Race Promoter Says He Felt Conned By Bernie Ecclestone
Bernie Ecclestone may not be the de facto number one man in Formula One anymore but the former owner of the sport is still having his impact felt, especially by one race who felt conned by him.
The Formula One world is slowly moving back west. After an early stint in Australia and Asia we had Russia at the weekend and next week is Spain, soon enough though we'll be back in Asia.
The European stint is usually where the season really gets interesting and Sunday's race in Sochi certainly hinted at that with Valtteri Bottas getting his first win in the F1 and Lewis Hamilton down in fourth.
Sebastian Vettel won the Malaysian GP in 2015 and is one of the favourites for this year's title. PA Images
By September and a return to Singapore, Malaysia and Japan the title race should be a lot clearer. For Malaysia it will be the last time we see an F1 race in Sepang.
Two weeks ago Bernie Ecclestone admitted that he'd charged some of the new GPs, like the now defunct Korea and India races, too much for what they were getting.
And Sepang circuit chief executive Dato' Razlan Razali, talking to Autosport, has revealed that Ecclestone's admission left him feeling ripped off and conned by how much they paid to hold the race they'd been running for 18 years:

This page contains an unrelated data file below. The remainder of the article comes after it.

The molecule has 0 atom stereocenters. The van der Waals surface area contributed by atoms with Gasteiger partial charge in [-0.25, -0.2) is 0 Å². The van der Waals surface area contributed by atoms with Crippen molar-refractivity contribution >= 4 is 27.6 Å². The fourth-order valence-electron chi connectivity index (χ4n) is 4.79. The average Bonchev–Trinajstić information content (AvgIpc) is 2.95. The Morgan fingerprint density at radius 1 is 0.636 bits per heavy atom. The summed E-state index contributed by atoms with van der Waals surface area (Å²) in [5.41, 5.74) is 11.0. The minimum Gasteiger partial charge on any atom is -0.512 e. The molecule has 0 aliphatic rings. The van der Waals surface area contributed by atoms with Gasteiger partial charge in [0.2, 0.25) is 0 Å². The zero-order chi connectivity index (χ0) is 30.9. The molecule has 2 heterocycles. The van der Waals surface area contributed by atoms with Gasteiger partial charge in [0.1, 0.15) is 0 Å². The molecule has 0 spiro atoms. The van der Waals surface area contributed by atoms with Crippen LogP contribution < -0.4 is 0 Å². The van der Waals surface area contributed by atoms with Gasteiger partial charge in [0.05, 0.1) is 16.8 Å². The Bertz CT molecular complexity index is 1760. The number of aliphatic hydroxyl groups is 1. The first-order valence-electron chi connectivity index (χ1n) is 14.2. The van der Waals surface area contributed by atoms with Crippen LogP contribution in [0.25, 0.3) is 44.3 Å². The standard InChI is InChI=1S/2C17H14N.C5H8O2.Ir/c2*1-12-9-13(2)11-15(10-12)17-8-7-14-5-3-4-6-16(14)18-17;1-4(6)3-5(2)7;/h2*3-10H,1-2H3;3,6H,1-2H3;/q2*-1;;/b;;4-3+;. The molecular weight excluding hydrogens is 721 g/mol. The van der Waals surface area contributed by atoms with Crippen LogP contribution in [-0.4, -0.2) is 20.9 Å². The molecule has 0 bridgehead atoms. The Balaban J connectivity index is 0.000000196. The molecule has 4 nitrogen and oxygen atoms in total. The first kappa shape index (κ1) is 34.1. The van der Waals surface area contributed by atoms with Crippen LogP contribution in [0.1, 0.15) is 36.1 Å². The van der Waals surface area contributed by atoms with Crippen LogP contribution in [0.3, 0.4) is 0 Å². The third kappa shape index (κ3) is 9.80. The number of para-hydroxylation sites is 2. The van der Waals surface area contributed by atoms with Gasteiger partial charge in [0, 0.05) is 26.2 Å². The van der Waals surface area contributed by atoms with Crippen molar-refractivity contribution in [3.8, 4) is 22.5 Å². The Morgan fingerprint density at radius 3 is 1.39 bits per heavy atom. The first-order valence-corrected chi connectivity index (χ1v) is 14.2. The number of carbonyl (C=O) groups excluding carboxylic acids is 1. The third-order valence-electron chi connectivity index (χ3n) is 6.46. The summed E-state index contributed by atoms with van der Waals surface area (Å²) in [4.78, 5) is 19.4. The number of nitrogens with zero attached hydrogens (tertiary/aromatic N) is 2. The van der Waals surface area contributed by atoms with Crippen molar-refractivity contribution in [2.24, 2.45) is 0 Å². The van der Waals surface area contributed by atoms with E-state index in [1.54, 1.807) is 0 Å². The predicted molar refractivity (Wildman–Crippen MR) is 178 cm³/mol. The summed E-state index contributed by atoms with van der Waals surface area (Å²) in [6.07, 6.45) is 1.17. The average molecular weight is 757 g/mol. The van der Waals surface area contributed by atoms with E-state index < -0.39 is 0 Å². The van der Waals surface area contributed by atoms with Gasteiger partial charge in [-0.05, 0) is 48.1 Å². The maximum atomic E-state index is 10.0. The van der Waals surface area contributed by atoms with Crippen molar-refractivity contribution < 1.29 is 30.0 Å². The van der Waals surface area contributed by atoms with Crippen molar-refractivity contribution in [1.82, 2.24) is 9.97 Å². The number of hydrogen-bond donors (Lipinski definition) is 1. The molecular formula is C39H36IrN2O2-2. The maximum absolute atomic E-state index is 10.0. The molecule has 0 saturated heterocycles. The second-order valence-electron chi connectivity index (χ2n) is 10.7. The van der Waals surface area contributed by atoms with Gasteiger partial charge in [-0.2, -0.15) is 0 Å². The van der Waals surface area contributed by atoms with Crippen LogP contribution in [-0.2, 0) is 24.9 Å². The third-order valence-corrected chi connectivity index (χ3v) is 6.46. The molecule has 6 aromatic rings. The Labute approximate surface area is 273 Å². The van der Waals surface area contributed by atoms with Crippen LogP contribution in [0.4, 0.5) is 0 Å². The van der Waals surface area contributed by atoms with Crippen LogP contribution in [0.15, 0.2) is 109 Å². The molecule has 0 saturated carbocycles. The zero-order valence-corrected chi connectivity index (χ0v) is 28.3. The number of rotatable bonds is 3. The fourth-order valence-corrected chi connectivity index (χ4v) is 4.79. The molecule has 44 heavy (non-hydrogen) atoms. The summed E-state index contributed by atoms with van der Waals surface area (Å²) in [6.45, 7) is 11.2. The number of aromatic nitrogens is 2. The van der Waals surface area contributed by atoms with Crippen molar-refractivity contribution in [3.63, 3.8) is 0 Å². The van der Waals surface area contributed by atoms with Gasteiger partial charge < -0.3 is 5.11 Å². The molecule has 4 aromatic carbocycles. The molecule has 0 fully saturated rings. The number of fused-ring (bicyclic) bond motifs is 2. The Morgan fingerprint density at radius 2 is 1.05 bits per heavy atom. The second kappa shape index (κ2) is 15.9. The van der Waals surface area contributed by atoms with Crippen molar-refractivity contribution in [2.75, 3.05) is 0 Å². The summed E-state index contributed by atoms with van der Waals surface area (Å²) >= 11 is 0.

"I just felt ripped off in some ways, even though we were not forced to sign the agreement. But to come up with a statement like that - how does it make us feel?
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"All this time you have been overcharging us and we are not getting what we want, such as good racing and access to drivers and teams.
"Of course, nobody put a gun to our head but for you to come up with comments like that makes us feel worse.
"It makes us feel like we've been conned and we're not getting what we paid for."
Ecclestone no longer runs the sport but he's still been around the races. PA Images
Ecclestone hit back in typical fashion saying, "Nobody made him look stupid, and it's difficult to make people look stupid. If they are, they are...With Formula 1 they don't make money and what I said was we haven't been delivering what they bought. Not our fault. We don't make the show."
With the Grand Prix in Kuala Lumpur not making money the government, which helped fund putting it on, asked for the contract to end early.
The circuit still holds Motogp races.
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